Orthotics

Helping you walk better

Orthotics are an integral foot care product designed to treat or correct foot disorders, such as fallen arches or other structural problems, and can also play a role in diabetic foot care.

Walking is a coordinated and complex motion. If there is a structural problem in the foot, it may crumple under the body's weight. This is more important for runners since they exert more force on their feet, which may cause injuries such as sprained ankles or fractures. Foot care orthotics are used to adjust bodily imperfections that otherwise hinder people from reaching their maximum physical potential. Your physician can prescribe the proper amount of correction after a complete examination.

Treatment Orthotics

Treatment orthotics are helpful to correct foot disorders, such as an excessive flattening of the arch (pronation) or an arch that is too high (supination). They are also used to reduce pain caused by excessive pressure on the metatarsal heads (the ends of the metatarsal bones that connect to the toes). They are also designed to treat pain and pressure on the collapsed tarsal bones, sesamoid bones, inflamed toes and sores. Other types of arch supports are prescribed to treat problems of the plantar arch.

Preventive Orthotics

These are special devices designed to correct foot deformities and gait problems in young children. Preventive orthotics can be used for children of age two years and older. In children, the orthotics used include splints, night bars and gait plates. These are used to hold the child's foot at a proper angle, thus correcting problems such as excessive toe-in or toe-out walking. Typically, the orthotics need to be replaced as the child's foot develops and changes shape.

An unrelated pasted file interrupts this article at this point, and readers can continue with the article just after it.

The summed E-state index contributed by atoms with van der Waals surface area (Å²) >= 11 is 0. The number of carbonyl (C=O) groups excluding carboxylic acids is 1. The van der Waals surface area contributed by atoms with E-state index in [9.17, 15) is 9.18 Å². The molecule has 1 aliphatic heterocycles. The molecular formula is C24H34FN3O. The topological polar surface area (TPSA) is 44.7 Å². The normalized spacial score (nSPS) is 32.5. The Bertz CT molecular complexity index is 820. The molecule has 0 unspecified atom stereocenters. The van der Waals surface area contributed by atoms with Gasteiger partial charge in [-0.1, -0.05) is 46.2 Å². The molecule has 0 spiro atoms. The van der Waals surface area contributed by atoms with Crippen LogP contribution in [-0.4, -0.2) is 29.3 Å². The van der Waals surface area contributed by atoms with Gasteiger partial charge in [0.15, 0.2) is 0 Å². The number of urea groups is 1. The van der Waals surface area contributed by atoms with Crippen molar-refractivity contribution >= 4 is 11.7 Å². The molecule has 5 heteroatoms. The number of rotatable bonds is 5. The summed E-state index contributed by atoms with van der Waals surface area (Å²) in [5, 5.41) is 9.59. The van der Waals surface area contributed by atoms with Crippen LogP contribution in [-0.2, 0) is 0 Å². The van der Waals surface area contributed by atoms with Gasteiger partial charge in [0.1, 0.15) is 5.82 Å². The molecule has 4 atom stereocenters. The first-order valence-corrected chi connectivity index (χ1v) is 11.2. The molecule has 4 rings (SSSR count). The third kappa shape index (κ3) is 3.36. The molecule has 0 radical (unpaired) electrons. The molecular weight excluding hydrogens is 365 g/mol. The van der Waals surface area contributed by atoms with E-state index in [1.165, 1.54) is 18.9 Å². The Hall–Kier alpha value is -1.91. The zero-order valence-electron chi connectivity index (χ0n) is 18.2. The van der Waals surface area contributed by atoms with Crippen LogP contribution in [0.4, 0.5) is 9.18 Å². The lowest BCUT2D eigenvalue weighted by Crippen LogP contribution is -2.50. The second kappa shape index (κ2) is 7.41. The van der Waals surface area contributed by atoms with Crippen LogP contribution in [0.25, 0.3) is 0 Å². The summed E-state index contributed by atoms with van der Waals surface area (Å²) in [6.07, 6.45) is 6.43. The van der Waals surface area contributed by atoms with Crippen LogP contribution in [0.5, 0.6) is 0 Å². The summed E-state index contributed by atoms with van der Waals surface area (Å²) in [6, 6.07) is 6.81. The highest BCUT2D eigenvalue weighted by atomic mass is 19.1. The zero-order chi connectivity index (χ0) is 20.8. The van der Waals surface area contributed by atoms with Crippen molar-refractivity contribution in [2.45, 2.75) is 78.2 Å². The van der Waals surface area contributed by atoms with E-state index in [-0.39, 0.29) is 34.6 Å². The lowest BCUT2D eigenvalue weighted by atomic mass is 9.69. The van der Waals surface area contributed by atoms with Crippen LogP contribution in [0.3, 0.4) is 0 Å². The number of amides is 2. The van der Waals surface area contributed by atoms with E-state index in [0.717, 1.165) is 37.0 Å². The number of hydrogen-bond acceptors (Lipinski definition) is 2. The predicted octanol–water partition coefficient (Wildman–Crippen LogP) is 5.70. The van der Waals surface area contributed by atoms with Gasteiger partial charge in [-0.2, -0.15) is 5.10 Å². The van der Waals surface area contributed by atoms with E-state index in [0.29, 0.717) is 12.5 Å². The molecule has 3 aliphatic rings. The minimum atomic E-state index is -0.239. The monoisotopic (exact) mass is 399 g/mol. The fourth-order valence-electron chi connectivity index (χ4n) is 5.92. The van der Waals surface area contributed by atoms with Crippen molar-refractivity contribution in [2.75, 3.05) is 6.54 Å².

According to the American Podiatric Medical Association, there are three types of orthotics:

  1. Rigid orthotic devices. These are designed so that little or no adjustment in shoe size is required. An example of this is ankle-foot orthosis (AFO), used to treat foot drop (an inability to raise the foot at the ankle).
  2. Soft orthotics. These orthotics are designed for improving balance by absorbing shock, and are made of a compressible material. They may extend from the heel to the toes, and an adjustment of the shoes may be needed. You may need to replace soft orthotics periodically.
  3. Semi-rigid orthotics. These are usually made of a soft material and reinforced with layers of more rigid material. They provide balance while walking, running or participating in athletic activities.

Simple orthotic devices, such as insoles or cushioned heel cups are available in drug stores or other retail stores. However, you could design custom orthotics to meet your individual needs. These custom orthotics are built from molds of the foot called casts. Any misalignment in the foot is found on the impressions left in the cast.

Technicians in an orthotic laboratory can custom-mold an orthotic device that incorporates the necessary adjustments, using the physician's recommendations. The finished orthotic device is then placed in the patient's shoe, providing the patient with stability, support and proper alignment of the ankles and lower body. Sometimes, the orthotic piece may have padding to meet the patient's needs.

Foot care orthotics may be more important for older people, since the aging process affects the feet and ankles. The muscles, ligaments and tendons may become weak and the bones will lose calcium resulting in reduced strength. Custom-made orthotics can provide support to the bones of the feet. The special materials used in orthotics can help eliminate pain.

If you suffer from foot pain or difficulty walking, it may be time to make orthotics a part of your foot care regime.

By Ernie Jones